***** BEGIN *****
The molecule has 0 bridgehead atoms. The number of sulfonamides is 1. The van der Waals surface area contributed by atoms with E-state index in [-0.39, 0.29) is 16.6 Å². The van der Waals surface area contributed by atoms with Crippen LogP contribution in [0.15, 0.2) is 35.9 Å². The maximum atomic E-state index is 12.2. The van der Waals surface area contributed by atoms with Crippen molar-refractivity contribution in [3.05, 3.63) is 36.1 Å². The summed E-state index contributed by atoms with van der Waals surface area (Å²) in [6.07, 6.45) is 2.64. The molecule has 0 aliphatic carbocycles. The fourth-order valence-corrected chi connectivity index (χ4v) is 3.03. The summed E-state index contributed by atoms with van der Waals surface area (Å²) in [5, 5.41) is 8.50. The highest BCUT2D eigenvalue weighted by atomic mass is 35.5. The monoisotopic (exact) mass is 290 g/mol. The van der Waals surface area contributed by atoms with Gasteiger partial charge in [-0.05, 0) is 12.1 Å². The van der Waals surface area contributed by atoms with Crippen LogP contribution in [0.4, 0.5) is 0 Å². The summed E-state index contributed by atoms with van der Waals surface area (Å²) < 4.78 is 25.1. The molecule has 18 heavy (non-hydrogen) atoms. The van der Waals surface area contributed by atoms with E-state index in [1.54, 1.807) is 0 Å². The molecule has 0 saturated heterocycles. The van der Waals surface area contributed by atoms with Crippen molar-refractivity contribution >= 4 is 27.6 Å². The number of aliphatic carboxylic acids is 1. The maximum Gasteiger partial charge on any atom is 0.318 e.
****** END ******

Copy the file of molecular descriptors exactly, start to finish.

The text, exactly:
The molecule has 0 bridgehead atoms. The number of sulfonamides is 1. The van der Waals surface area contributed by atoms with E-state index in [-0.39, 0.29) is 16.6 Å². The van der Waals surface area contributed by atoms with Crippen LogP contribution in [0.15, 0.2) is 35.9 Å². The maximum atomic E-state index is 12.2. The van der Waals surface area contributed by atoms with Crippen molar-refractivity contribution in [3.05, 3.63) is 36.1 Å². The summed E-state index contributed by atoms with van der Waals surface area (Å²) in [6.07, 6.45) is 2.64. The molecule has 0 aliphatic carbocycles. The fourth-order valence-corrected chi connectivity index (χ4v) is 3.03. The summed E-state index contributed by atoms with van der Waals surface area (Å²) in [5, 5.41) is 8.50. The highest BCUT2D eigenvalue weighted by atomic mass is 35.5. The monoisotopic (exact) mass is 290 g/mol. The van der Waals surface area contributed by atoms with Gasteiger partial charge in [-0.05, 0) is 12.1 Å². The van der Waals surface area contributed by atoms with Crippen LogP contribution in [0.4, 0.5) is 0 Å². The summed E-state index contributed by atoms with van der Waals surface area (Å²) < 4.78 is 25.1. The molecule has 18 heavy (non-hydrogen) atoms. The van der Waals surface area contributed by atoms with E-state index in [1.54, 1.807) is 0 Å². The molecule has 0 saturated heterocycles. The van der Waals surface area contributed by atoms with Crippen molar-refractivity contribution >= 4 is 27.6 Å². The number of aliphatic carboxylic acids is 1. The maximum Gasteiger partial charge on any atom is 0.318 e.